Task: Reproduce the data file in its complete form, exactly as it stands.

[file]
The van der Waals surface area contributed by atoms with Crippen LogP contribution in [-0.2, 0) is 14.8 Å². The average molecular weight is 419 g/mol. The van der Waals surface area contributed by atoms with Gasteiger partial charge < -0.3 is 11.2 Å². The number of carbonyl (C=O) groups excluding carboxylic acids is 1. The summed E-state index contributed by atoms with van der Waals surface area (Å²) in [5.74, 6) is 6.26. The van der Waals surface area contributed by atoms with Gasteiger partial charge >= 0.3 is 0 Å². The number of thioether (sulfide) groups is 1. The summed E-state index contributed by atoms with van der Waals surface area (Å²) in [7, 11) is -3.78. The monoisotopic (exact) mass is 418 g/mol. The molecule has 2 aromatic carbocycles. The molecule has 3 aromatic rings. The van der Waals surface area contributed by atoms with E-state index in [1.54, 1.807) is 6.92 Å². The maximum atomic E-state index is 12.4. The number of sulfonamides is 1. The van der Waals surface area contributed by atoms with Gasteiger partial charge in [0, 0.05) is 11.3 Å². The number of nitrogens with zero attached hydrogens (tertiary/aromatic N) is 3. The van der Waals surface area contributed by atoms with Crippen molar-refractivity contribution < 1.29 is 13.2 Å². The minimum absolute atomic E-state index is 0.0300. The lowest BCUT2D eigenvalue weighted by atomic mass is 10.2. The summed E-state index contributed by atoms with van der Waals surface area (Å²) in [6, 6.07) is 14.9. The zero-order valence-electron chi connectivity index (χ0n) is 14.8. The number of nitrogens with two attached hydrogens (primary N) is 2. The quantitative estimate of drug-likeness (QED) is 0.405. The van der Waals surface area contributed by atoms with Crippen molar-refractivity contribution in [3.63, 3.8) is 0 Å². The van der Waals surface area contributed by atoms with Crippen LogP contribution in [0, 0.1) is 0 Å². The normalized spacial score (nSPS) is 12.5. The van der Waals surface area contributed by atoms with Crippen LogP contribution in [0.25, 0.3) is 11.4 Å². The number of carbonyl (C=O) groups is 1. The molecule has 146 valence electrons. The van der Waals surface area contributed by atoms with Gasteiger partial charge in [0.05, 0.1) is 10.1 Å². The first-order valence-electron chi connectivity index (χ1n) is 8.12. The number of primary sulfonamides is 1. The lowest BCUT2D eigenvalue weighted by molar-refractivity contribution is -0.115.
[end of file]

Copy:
The van der Waals surface area contributed by atoms with Crippen LogP contribution in [-0.2, 0) is 14.8 Å². The average molecular weight is 419 g/mol. The van der Waals surface area contributed by atoms with Gasteiger partial charge < -0.3 is 11.2 Å². The number of carbonyl (C=O) groups excluding carboxylic acids is 1. The summed E-state index contributed by atoms with van der Waals surface area (Å²) in [5.74, 6) is 6.26. The van der Waals surface area contributed by atoms with Gasteiger partial charge >= 0.3 is 0 Å². The number of thioether (sulfide) groups is 1. The summed E-state index contributed by atoms with van der Waals surface area (Å²) in [7, 11) is -3.78. The monoisotopic (exact) mass is 418 g/mol. The molecule has 2 aromatic carbocycles. The molecule has 3 aromatic rings. The van der Waals surface area contributed by atoms with E-state index in [1.54, 1.807) is 6.92 Å². The maximum atomic E-state index is 12.4. The number of sulfonamides is 1. The van der Waals surface area contributed by atoms with Gasteiger partial charge in [0, 0.05) is 11.3 Å². The number of nitrogens with zero attached hydrogens (tertiary/aromatic N) is 3. The van der Waals surface area contributed by atoms with Crippen molar-refractivity contribution < 1.29 is 13.2 Å². The minimum absolute atomic E-state index is 0.0300. The lowest BCUT2D eigenvalue weighted by atomic mass is 10.2. The summed E-state index contributed by atoms with van der Waals surface area (Å²) in [6, 6.07) is 14.9. The zero-order valence-electron chi connectivity index (χ0n) is 14.8. The number of nitrogens with two attached hydrogens (primary N) is 2. The quantitative estimate of drug-likeness (QED) is 0.405. The van der Waals surface area contributed by atoms with Crippen molar-refractivity contribution in [3.63, 3.8) is 0 Å². The van der Waals surface area contributed by atoms with Crippen LogP contribution in [0, 0.1) is 0 Å². The normalized spacial score (nSPS) is 12.5. The van der Waals surface area contributed by atoms with Crippen LogP contribution in [0.25, 0.3) is 11.4 Å². The number of carbonyl (C=O) groups is 1. The molecule has 146 valence electrons. The van der Waals surface area contributed by atoms with Gasteiger partial charge in [0.05, 0.1) is 10.1 Å². The first-order valence-electron chi connectivity index (χ1n) is 8.12. The number of primary sulfonamides is 1. The lowest BCUT2D eigenvalue weighted by molar-refractivity contribution is -0.115.